The COVID-19 experience could also permanently change habits that may affect demand for other real estate assets, such as hospitality properties and short-term leases. Even a short moratorium on business travel could have lasting impact when alternatives such as video conferences prove sufficient or even preferrable. Near-shoring of supply chains may further reduce demand for cross-border business travel, and consumers who are afraid of traveling overseas may shift leisure travel to local destinations.
Consumers forced to shop online because of closed malls and shopping centers may permanently adjust their buying habits for certain categories toward e-commerce. Before the pandemic, consumers were already shifting their spending away from physical stores. This long-term trend may accelerate even faster after the crisis—especially as many previously struggling brands are tipped over the edge into bankruptcy or forced to radically reduce their footprint. Early evidence from China shows some staying power in the coronavirus-driven shift to e-commerce. Within certain product categories where supermarkets or mainstream retailers competed with online retailers, substantial market share could transfer to online players.
The shift to e-commerce may also further boost already high demands for industrial space. Relatively niche asset classes (such as self-storage and cloud kitchens) could see an improvement in their unit economics, as demand density goes up when more people work from home, while other asset classes (such as coliving) may suffer.
And universities forced to educate remotely for entire semesters could convince students and other stakeholders that existing tools are sufficient to provide a high-quality education at a lower cost, and a new type of hybrid (online–offline) education could become even more widely embraced.
The depth and breadth of economic impact on the real estate sector is uncertain, just as the scale of human catastrophe from the pandemic is yet to be seen. However, behavioral changes that will lead to significant space becoming obsolete in a post-coronavirus environment seem imminent. Given the potential for transformative changes, real estate players will be well served to take immediate action to improve their businesses but also keep one eye on a future that could be meaningfully different.
How leading real estate owners and operators are navigating the crisis
While the longer-term consequences are difficult to predict, the immediate market consequences of the coronavirus crisis have been made clear—the public market sell-off in certain real estate types has been nothing short of dramatic. All companies, public and private, are working hard to navigate the immediate crisis with respect to staff, tenants, and end users of space, while also facing tough business trade-offs. Most industry leaders seek to strike the right balance between capital preservation and further strengthening their competitive differentiation.
Over the past several years, industry leaders have been diversifying sources of revenue, pursuing digital strategies, and focusing on tenant experience. The COVID-19 crisis has accelerated the need for those strategic changes—and highlighted that those that haven’t yet made such investments will probably need to catch up quickly. For example, while relatively few real estate companies were actively developing or pursuing digital and advanced analytics strategies before the pandemic, such strategies can help with tenant attraction and churn, commercial lease negotiations, asset valuation, and improved tenant experience and operations. Other direct results of the outbreak include the need to meaningfully engage with customers and employees on health and safety in physical spaces.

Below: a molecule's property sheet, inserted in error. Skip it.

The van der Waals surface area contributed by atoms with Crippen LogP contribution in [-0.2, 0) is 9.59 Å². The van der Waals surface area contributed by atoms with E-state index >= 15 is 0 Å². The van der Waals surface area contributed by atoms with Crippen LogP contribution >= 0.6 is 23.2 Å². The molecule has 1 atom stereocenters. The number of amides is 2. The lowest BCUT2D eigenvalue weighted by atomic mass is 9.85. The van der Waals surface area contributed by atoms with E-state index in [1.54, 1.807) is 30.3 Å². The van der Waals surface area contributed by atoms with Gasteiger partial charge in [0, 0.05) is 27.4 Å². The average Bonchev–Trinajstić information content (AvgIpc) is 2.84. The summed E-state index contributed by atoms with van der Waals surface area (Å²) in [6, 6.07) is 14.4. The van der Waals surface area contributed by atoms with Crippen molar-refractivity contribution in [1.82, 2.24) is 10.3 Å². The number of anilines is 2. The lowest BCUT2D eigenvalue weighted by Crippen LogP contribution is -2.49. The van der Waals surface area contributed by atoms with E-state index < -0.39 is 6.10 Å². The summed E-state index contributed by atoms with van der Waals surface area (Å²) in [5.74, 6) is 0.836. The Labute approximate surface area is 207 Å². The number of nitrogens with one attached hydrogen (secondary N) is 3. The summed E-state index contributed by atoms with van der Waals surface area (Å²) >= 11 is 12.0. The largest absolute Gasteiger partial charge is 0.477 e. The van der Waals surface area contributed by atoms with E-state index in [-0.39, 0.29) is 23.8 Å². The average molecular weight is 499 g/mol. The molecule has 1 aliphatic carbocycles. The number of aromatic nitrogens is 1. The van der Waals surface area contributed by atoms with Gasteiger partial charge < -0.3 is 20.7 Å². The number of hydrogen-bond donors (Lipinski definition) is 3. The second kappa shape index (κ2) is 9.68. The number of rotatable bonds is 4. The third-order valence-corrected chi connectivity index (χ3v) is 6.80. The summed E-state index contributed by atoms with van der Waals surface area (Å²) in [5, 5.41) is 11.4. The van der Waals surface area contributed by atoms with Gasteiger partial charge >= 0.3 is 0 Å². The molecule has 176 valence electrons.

In the wake of the coronavirus outbreak, real estate industry leaders are taking on a set of common imperatives.
Earning the respect, trust, and loyalty of customers and employees
Above all, owners and operators have an obligation to protect the safety and health of people by all reasonable means. For leading operators, the need to overcommunicate—to both make sure they fully understand tenants’ needs in this moment and help protect everyone in their ecosystem—is leading to some changes in behavior. This may make the practice of communicating as a company-level brand (rather than property-level brand) more common, speeding up an existing market trend. In B2B environments, such as offices and retail stores, CEOs and management teams may join asset managers and property managers and engage directly with tenants. They should follow up quickly on the actions they have discussed with tenants. Not only are such changes the right thing to do—they’re also good business: tenants and users of space will remember the effort, and the trust built throughout the crisis will go a long way toward protecting relationships and value.
Centralizing cash management
Real estate has always been highly decentralized: many important decisions that impact cash flow have been made at the property level. But given the uncertainty around the duration and depth of this crisis, top management is now providing more centralized direction on property-level cash management in addition to company-level balance-sheet decisions and credit lines. All levels of management—including those at the property level and company level—are beginning to identify efficiency levers and when to pull them based on the underlying performance of properties and the business as a whole. In the past, few properties and companies took a lean-enterprise mentality toward capital and operating expenses. Those that do adopt lean practices and eliminate inefficiencies, however, can buy themselves a little more time to work through uncertainty. But creativity can also be employed more often, as not all cash-creating activities need to involve cutting costs. For example, some developers engaged in residential sales are looking into innovative ways to liquidate new inventory, such as lease-to-own programs and financing partnerships.
Making tailored, informed decisions—particularly in commercial lease concessions